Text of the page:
Skip to content
All news
  • All news
  • About whales & dolphins
  • Create healthy seas
  • End captivity
  • Prevent bycatch
  • Science
  • Stop whaling
New research shows bottlenose dolphins turn to the right

New research shows bottlenose dolphins turn to the right

New research has revealed that dolphins have a dominant right-hand side.  The research shows that...
Whalers turn whale watchers

Whalers turn whale watchers

WDC and the Saint Vincent and the Grenadines Environment Fund are celebrating the launch of...
Moving in the wrong direction: new application would bring belugas to US marine parks

Moving in the wrong direction: new application would bring belugas to US marine parks

Earlier this year, WDC celebrated the passage of a landmark law to ban whale and...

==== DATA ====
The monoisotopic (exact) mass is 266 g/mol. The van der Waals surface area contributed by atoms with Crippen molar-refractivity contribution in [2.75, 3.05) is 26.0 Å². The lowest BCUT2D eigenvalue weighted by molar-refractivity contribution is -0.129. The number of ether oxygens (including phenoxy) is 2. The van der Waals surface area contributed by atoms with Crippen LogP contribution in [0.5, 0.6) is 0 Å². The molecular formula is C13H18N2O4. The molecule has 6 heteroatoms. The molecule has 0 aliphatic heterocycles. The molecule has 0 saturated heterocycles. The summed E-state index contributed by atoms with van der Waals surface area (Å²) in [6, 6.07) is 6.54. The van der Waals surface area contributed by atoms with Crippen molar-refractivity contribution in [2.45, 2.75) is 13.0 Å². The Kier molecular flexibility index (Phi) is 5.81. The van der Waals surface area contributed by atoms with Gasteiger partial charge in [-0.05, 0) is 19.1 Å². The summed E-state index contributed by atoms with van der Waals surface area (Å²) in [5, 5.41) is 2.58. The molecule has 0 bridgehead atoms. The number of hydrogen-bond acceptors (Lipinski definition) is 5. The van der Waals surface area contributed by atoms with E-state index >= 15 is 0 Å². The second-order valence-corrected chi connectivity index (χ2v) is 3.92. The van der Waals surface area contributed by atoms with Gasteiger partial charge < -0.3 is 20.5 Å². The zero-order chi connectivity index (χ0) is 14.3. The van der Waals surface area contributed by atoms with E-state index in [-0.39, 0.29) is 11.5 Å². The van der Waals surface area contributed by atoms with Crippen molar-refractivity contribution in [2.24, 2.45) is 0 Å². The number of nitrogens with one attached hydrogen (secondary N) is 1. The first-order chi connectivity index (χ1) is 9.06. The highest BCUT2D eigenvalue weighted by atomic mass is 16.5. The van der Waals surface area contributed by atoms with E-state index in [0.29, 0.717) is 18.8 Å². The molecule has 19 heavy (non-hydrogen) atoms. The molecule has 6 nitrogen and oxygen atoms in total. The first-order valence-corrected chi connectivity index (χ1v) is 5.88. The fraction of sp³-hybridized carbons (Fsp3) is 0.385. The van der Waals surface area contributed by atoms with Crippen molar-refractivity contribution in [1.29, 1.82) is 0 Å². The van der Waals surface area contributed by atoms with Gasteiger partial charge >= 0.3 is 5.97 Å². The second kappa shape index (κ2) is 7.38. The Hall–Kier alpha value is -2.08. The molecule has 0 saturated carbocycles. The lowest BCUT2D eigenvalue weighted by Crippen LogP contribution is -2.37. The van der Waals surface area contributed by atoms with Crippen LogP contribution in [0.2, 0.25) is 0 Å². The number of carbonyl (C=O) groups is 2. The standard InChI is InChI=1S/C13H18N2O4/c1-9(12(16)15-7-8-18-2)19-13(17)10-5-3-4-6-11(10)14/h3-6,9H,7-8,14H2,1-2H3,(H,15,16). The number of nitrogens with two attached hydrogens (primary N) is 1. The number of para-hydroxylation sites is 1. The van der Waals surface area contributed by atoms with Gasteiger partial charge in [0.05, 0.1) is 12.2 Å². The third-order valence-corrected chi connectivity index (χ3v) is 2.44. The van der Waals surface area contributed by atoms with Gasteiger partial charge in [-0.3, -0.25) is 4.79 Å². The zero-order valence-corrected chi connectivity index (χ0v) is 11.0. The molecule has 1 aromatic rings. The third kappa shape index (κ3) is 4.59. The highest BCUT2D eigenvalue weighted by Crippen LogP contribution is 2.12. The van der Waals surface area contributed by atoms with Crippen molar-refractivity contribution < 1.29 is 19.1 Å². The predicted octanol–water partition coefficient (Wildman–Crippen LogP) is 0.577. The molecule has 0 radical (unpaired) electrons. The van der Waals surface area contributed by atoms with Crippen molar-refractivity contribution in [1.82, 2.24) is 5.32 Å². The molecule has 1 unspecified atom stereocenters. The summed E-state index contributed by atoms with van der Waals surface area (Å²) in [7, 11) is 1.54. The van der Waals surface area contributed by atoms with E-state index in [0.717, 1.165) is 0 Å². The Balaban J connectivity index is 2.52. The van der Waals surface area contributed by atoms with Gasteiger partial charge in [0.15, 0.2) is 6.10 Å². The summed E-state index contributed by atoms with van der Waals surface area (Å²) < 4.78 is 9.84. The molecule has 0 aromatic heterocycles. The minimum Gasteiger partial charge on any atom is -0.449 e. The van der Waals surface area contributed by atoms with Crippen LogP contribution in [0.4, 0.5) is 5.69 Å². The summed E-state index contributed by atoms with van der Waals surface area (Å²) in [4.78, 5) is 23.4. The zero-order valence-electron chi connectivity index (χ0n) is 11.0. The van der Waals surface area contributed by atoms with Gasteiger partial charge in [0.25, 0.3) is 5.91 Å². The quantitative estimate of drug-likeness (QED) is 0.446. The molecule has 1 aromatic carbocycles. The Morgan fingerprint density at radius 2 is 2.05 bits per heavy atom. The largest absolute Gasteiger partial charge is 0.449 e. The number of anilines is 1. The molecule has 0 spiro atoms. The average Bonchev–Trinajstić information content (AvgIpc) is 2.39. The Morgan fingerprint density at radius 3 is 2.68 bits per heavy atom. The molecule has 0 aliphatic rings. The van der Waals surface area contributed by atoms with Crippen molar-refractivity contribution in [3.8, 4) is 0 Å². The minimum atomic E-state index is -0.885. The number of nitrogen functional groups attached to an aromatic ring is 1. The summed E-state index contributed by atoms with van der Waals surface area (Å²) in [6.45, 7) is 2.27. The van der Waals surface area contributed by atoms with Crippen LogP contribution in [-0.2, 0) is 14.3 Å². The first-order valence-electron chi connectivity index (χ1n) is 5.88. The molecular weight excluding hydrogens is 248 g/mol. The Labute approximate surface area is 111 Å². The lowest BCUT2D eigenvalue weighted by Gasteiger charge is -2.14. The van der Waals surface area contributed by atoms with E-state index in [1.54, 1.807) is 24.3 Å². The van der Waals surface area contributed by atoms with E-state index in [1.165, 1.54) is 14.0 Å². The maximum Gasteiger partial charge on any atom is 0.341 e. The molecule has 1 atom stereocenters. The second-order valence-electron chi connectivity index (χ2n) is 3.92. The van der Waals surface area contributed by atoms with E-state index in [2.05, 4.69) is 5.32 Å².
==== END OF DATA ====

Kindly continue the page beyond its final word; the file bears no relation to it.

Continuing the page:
Gratitudes: Nantucket Whaler and WDC

Gratitudes: Nantucket Whaler and WDC

I don’t usually write blogs. It’s not that overseeing fundraising and marketing for our North...

Japanese whalers kill over 200 whales in commercial hunt

Bryde's whale

Japanese whalers returned to port today after completing the first commercial hunt since Japan left the International Whaling Commission (IWC) at the end of June.

The whalers killed 187 Bryde's whales, 25 sei whales and 11 minke whales, bringing back a total of around 1,430 tons of whale meat.

The Japanese Government announced that it would be leaving the IWC earlier in December 2018 and begin allocating its own quotas to the country's whalers. The whaling took place within Japan's 200 mile Exclusive Economic Zone (EEZ).

Fewer than 300 people are involved in the Japanese whaling industry. There is only limited demand for whale meat within Japan and the government provides millions of pounds of subsidies to the industry each year.

Many Japanese instead now enjoy seeing whales alive in the waters around Japan, where whale-watching has now been thriving for 30 years.

Leave a Comment